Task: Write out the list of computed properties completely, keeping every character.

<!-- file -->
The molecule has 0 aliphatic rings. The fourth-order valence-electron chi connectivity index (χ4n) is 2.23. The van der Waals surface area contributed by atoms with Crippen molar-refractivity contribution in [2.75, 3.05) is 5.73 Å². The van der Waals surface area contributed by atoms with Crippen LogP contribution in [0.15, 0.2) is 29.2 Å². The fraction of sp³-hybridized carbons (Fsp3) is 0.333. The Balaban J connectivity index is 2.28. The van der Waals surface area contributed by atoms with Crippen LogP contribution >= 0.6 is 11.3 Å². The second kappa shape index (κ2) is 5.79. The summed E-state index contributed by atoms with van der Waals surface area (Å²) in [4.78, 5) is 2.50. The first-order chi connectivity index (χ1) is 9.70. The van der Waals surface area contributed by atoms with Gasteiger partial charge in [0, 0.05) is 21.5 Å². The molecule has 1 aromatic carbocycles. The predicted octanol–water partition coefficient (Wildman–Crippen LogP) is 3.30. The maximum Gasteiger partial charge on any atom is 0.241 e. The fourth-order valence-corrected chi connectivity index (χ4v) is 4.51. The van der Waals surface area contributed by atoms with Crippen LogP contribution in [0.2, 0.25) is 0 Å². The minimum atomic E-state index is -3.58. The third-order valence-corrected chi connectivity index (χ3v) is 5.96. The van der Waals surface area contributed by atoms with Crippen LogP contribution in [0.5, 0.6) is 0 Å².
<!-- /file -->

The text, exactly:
The molecule has 0 aliphatic rings. The fourth-order valence-electron chi connectivity index (χ4n) is 2.23. The van der Waals surface area contributed by atoms with Crippen molar-refractivity contribution in [2.75, 3.05) is 5.73 Å². The van der Waals surface area contributed by atoms with Crippen LogP contribution in [0.15, 0.2) is 29.2 Å². The fraction of sp³-hybridized carbons (Fsp3) is 0.333. The Balaban J connectivity index is 2.28. The van der Waals surface area contributed by atoms with Crippen LogP contribution >= 0.6 is 11.3 Å². The second kappa shape index (κ2) is 5.79. The summed E-state index contributed by atoms with van der Waals surface area (Å²) in [4.78, 5) is 2.50. The first-order chi connectivity index (χ1) is 9.70. The van der Waals surface area contributed by atoms with Gasteiger partial charge in [0, 0.05) is 21.5 Å². The molecule has 1 aromatic carbocycles. The predicted octanol–water partition coefficient (Wildman–Crippen LogP) is 3.30. The maximum Gasteiger partial charge on any atom is 0.241 e. The fourth-order valence-corrected chi connectivity index (χ4v) is 4.51. The van der Waals surface area contributed by atoms with Crippen LogP contribution in [0.2, 0.25) is 0 Å². The minimum atomic E-state index is -3.58. The third-order valence-corrected chi connectivity index (χ3v) is 5.96. The van der Waals surface area contributed by atoms with Crippen LogP contribution in [0.5, 0.6) is 0 Å².